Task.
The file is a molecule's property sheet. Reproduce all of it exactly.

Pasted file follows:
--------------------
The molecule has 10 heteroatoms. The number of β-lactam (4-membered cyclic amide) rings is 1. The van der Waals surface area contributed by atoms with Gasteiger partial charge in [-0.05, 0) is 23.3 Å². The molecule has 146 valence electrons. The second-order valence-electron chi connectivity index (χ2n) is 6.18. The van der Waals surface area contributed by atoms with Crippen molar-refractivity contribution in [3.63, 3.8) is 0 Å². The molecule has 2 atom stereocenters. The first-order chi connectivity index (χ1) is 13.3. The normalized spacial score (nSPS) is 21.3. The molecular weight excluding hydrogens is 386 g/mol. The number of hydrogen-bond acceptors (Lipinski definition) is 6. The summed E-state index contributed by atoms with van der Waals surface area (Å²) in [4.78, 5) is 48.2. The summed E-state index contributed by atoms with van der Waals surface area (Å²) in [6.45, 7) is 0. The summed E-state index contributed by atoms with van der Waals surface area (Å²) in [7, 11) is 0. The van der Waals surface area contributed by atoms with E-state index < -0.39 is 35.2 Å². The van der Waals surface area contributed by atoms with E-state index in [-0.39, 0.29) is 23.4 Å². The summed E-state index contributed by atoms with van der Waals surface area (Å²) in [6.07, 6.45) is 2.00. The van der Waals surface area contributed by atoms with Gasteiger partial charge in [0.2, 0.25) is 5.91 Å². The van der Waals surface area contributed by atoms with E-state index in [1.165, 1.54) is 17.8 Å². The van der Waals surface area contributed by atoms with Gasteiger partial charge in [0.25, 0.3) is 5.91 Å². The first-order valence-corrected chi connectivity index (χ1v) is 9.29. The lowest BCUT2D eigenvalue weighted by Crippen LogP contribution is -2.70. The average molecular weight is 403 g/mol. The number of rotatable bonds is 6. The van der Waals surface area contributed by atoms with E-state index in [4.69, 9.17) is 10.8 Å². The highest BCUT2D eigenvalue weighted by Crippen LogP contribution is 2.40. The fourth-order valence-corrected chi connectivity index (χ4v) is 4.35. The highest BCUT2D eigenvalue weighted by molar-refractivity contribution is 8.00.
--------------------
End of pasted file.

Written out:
The molecule has 10 heteroatoms. The number of β-lactam (4-membered cyclic amide) rings is 1. The van der Waals surface area contributed by atoms with Gasteiger partial charge in [-0.05, 0) is 23.3 Å². The molecule has 146 valence electrons. The second-order valence-electron chi connectivity index (χ2n) is 6.18. The van der Waals surface area contributed by atoms with Crippen molar-refractivity contribution in [3.63, 3.8) is 0 Å². The molecule has 2 atom stereocenters. The first-order chi connectivity index (χ1) is 13.3. The normalized spacial score (nSPS) is 21.3. The molecular weight excluding hydrogens is 386 g/mol. The number of hydrogen-bond acceptors (Lipinski definition) is 6. The summed E-state index contributed by atoms with van der Waals surface area (Å²) in [4.78, 5) is 48.2. The summed E-state index contributed by atoms with van der Waals surface area (Å²) in [6.45, 7) is 0. The summed E-state index contributed by atoms with van der Waals surface area (Å²) in [7, 11) is 0. The van der Waals surface area contributed by atoms with E-state index < -0.39 is 35.2 Å². The van der Waals surface area contributed by atoms with E-state index in [-0.39, 0.29) is 23.4 Å². The summed E-state index contributed by atoms with van der Waals surface area (Å²) in [6.07, 6.45) is 2.00. The van der Waals surface area contributed by atoms with Gasteiger partial charge in [0.2, 0.25) is 5.91 Å². The van der Waals surface area contributed by atoms with E-state index in [1.165, 1.54) is 17.8 Å². The van der Waals surface area contributed by atoms with Gasteiger partial charge in [0.25, 0.3) is 5.91 Å². The first-order valence-corrected chi connectivity index (χ1v) is 9.29. The lowest BCUT2D eigenvalue weighted by Crippen LogP contribution is -2.70. The average molecular weight is 403 g/mol. The number of rotatable bonds is 6. The van der Waals surface area contributed by atoms with E-state index in [4.69, 9.17) is 10.8 Å². The highest BCUT2D eigenvalue weighted by Crippen LogP contribution is 2.40. The fourth-order valence-corrected chi connectivity index (χ4v) is 4.35. The highest BCUT2D eigenvalue weighted by molar-refractivity contribution is 8.00.